Like the person with narcissistic personality disorder (NPD), they have learned to conceal their deeply wounded true selves. What the world sees is a carefully constructed and meticulously cultivated and maintained false self, behind which the raging, wounded, depressed true self hides. This is why some offenders seen by forensic psychologists or psychiatrists seem so unperturbed about their malevolent deeds and the disastrous negative consequences.
It is precisely what makes them such charming, charismatic and diabolically convincing con artists, manipulators and liars. And, in some cases, cold-blooded killers.
The primary difference between narcissistic and antisocial personality disorder is always one of degree.
Pathological narcissism often includes antisocial tendencies. APD typically expresses narcissistic tendencies.
There is a very fine, sometimes imperceptible line dividing NPD and APD. The sociopath lives on the far side of this line, having bitterly turned against society, repeatedly and often impulsively engaging in illegal activity resulting in multiple arrests, lying, manipulating, conning, deceiving, and aggressive, vindictive and violent behaviour aimed at undoing or repaying a hurt (past/present).
The narcissist, however, is usually better adapted; functions at a higher level; is often financially and socially more successful; skirts the law more skilfully, typically avoiding detection; chooses to work within the system, outwardly accepting rather than rejecting society, yet still playing by his or her own self-serving and rebellious rules; unceasingly seeks admiration and stimulation, and may be no less vindictive and persistent, albeit sometimes more subtle, in getting even for the smallest perceived slights.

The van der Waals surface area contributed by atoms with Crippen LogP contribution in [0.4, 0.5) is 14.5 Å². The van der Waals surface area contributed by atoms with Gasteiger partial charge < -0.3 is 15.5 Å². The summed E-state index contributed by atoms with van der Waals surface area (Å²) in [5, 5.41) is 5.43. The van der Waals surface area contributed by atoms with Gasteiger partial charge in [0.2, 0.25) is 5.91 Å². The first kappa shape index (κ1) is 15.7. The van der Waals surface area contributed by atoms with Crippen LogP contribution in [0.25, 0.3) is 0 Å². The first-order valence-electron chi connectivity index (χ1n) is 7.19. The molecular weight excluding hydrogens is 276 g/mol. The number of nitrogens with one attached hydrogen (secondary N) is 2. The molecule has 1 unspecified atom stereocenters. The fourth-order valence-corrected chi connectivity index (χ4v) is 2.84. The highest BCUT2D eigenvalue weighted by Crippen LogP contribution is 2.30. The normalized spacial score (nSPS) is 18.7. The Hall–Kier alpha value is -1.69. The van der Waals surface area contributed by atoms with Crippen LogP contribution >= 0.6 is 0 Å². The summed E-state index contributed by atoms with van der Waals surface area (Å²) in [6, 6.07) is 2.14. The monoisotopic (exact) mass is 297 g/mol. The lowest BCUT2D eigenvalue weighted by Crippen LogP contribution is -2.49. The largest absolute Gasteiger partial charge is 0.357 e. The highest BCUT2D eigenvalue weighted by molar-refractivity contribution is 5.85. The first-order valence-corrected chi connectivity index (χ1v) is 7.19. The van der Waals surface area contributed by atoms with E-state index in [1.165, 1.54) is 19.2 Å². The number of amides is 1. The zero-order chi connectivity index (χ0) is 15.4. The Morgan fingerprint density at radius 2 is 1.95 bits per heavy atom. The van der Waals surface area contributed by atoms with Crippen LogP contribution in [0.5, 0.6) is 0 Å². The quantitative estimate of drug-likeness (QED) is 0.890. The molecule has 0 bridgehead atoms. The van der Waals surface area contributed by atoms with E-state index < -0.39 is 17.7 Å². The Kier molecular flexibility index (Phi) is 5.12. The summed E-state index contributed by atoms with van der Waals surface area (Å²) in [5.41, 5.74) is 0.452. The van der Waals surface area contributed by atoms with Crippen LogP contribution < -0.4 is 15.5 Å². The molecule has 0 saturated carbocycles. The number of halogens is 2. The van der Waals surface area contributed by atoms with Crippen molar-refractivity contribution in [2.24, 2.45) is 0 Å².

The complex hybrid “psychopathic narcissist”, however, is capable of committing evil subtly and concealing it behind a sophisticated veneer of lies, distractions, denial, evasions, obfuscation, bullying, intimidation, manipulation, gaslighting, and disinformation.
APD is one of the most difficult personality disorders to treat. Individuals rarely seek treatment on their own and may initiate therapy only when mandated by a court.
But even highly trained and experienced forensic psychologists and psychiatrists are sometimes taken in and conned by these imposing individuals, some of whom can fool a polygraph examination.
Many manage to consistently outwit the law, deceive their spouses, con their family and friends, and they can be very successful, rising to the pinnacles of power, celebrity and wealth. But in most cases, even these clever criminals eventually slip up or get too cocky, resulting in detection and prosecution. But, tragically, for most – and particularly for those upon whom they have inflicted suffering – that is a little too late.
Carin-Lee Masters is a clinical psychologist. Write to her at firstname.lastname@example.org or send a WhatsApp message or SMS to 082 264 7774.